Facebook’s photo and video portability tool has added support for two more third party services for users to send data via encrypted transfer — namely: cloud storage providers Dropbox and (EU-based) Koofr.
The tech giant debuted the photo porting tool in December last year, initially offering users in its EU HQ location of Ireland the ability to port their media direct to Google Photos, before going on to open up access in more markets. It completed a global rollout of that first offering in June.
Facebook users in all its markets now have three options to choose from if they want to transfer Facebook photos and videos elsewhere. A company spokesman confirmed support for other (unnamed) services is also in the works, telling us: “There will be more partnership announcements in the coming months.”
The transfer tool is based on code developed via Facebook’s participation in the Data Transfer Project — a collaborative effort started last year, with backing from other tech giants including Apple, Google, Microsoft and Twitter.
To access the tool, Facebook users need to navigate to the ‘Your Facebook Information’ menu and select ‘Transfer a copy of your photos and videos’. Facebook will then prompt you to re-enter your password prior to initiating the transfer. You will then be asked to select a destination service from the three on offer (Google Photos, Dropbox or Koofr) and asked to enter your password for that third party service — kicking off the transfer.
Users will receive a notification on Facebook and via email when the transfer has been completed.
The encrypted transfers work from both the desktop version of Facebook or its mobile app.
Last month, the tech giant signalled in comments to the FTC ahead of a hearing on portability scheduled for later this month that it would be expanding the scope of its data portability offerings — including hinting it might offer direct transfers for more types of content in future, such as events or even users’ “most meaningful” posts.
For now, though, Facebook only supports direct, encrypted transfers for photos and videos uploaded to Facebook.
While Google and Dropbox are familiar names, the addition of a smaller, EU-based cloud storage provider in the list of supported services does stand out a bit. On that, Facebook’s spokesperson told us it reached out to discuss adding Koofr to the transfer tool after a staffer came across an article on Mashable discussing it as an EU cloud storage solution.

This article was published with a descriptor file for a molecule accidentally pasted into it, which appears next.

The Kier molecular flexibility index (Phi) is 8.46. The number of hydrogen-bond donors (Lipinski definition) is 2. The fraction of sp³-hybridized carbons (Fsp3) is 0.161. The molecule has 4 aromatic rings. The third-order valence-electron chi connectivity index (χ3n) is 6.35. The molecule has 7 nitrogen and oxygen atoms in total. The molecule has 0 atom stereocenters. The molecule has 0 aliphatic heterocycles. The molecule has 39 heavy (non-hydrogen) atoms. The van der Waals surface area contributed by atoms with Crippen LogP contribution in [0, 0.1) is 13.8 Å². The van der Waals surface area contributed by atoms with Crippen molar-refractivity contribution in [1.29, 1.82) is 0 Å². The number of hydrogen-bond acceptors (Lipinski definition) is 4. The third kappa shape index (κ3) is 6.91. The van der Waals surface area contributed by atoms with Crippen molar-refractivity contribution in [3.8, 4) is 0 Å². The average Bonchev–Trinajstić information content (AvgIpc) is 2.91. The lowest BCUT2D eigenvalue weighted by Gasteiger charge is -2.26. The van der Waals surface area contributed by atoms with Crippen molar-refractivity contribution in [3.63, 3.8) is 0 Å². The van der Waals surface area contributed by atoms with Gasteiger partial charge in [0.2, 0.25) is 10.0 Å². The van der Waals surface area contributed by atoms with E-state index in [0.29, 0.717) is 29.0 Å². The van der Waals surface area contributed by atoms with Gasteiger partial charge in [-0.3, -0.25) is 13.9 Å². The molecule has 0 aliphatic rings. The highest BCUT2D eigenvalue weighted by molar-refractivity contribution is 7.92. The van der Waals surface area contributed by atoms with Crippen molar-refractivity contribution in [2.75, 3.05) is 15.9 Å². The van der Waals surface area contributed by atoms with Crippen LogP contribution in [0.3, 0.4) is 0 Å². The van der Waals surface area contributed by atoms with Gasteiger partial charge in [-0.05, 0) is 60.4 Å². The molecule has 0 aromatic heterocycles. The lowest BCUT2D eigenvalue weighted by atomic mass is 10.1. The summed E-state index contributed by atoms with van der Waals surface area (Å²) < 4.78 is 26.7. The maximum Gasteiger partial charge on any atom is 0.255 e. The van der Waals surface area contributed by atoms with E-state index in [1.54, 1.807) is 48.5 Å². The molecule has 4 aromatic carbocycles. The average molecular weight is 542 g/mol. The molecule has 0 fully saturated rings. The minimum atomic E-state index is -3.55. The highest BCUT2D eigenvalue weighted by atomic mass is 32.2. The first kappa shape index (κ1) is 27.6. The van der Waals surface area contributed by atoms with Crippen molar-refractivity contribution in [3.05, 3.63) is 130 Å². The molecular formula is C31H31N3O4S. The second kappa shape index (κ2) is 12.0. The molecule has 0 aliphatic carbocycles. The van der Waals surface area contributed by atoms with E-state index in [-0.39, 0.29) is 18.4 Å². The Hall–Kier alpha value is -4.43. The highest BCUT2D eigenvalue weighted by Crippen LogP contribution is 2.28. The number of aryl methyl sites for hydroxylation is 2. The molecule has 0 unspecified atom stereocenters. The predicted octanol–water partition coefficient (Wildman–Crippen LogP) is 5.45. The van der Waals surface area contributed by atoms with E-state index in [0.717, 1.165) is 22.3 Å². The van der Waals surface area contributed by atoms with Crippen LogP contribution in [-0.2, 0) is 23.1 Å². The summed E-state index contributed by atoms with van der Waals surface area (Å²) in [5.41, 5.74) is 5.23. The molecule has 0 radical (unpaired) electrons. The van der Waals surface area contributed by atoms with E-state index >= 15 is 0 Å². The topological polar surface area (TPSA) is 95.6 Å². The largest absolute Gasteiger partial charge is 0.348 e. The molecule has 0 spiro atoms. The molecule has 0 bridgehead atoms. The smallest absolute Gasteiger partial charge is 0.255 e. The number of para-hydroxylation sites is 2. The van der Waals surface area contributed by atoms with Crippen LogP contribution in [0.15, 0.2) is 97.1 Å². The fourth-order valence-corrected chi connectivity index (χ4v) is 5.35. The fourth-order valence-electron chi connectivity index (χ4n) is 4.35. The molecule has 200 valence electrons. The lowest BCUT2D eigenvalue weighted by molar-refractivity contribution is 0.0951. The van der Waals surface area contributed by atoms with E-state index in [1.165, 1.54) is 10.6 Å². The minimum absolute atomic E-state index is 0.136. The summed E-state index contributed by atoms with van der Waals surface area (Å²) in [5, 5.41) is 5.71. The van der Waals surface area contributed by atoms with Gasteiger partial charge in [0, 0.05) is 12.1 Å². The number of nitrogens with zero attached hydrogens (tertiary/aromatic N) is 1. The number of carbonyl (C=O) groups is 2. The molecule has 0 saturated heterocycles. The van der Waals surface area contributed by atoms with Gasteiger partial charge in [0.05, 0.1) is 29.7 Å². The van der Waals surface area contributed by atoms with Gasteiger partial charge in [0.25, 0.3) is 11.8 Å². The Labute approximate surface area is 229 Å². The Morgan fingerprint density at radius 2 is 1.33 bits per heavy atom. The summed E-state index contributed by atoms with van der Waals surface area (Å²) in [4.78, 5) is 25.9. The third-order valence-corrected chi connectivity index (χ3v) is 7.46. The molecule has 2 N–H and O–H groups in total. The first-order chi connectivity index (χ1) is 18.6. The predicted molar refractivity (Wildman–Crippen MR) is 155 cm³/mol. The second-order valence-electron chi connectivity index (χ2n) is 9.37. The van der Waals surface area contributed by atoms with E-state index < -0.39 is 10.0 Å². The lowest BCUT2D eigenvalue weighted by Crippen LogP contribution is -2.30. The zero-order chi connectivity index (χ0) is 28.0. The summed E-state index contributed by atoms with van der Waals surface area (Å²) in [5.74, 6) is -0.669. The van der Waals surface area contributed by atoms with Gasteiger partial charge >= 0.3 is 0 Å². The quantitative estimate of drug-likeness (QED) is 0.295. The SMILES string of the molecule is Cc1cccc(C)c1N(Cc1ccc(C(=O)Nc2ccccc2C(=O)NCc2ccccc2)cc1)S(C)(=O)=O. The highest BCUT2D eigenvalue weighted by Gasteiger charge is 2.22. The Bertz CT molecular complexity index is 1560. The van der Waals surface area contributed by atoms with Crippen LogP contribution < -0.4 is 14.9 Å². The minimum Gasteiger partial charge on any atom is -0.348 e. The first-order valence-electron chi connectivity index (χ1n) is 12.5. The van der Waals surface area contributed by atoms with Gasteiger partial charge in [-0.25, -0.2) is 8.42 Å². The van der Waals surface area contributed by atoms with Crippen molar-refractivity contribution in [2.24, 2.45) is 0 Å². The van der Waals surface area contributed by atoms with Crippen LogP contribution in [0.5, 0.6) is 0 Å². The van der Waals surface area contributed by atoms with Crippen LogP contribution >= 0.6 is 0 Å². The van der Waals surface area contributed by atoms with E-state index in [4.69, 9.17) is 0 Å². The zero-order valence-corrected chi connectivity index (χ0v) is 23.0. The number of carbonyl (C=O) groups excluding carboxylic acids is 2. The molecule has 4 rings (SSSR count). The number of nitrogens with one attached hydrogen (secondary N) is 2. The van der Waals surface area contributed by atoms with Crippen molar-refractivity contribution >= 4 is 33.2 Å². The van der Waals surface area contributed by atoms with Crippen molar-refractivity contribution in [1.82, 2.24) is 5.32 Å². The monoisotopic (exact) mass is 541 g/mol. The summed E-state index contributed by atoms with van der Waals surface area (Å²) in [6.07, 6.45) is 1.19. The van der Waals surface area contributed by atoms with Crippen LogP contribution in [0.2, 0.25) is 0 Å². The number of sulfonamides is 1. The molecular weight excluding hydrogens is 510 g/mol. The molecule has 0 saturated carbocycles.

A bigger question is when — or whether — Facebook will offer direct photo portability to users of its photo sharing service, Instagram. It has not mentioned anything specific on that front when discussing its plans to expand portability.
When we asked Facebook about bringing the photo porting tool to Instagram, a spokesman told us: “Facebook have prioritised portability tools on Facebook at the moment but look forward to exploring expansion to the other apps in the future.”
In a blog post announcing the new destinations for users of the Facebook photo & video porting tool, the tech giant repeats its call for lawmakers to come up with “clearer rules” to govern portability, writing that: “We want to continue to build data portability features people can trust. To do that, the Internet needs clearer rules about what kinds of data should be portable and who is responsible for protecting that data as it moves to different services. Policymakers have a vital role to play in this.”
It also writes that it’s keen for other companies to join the Data Transfer Project — “to expand options for people and push data portability innovation forward”.
In recent years Facebook has been lobbying for what it calls ‘the right regulation’ to wrap around portability — releasing a white paper on the topic last year which plays up what it couches as privacy and security trade-offs in a bid to influence regulatory thinking around requirements on direct data transfers.
Portability is in the frame as a possible tool for helping rebalance markets in favor of new entrants or smaller players as lawmakers dig into concerns around data-fuelled barriers to competition in an era of platform giants.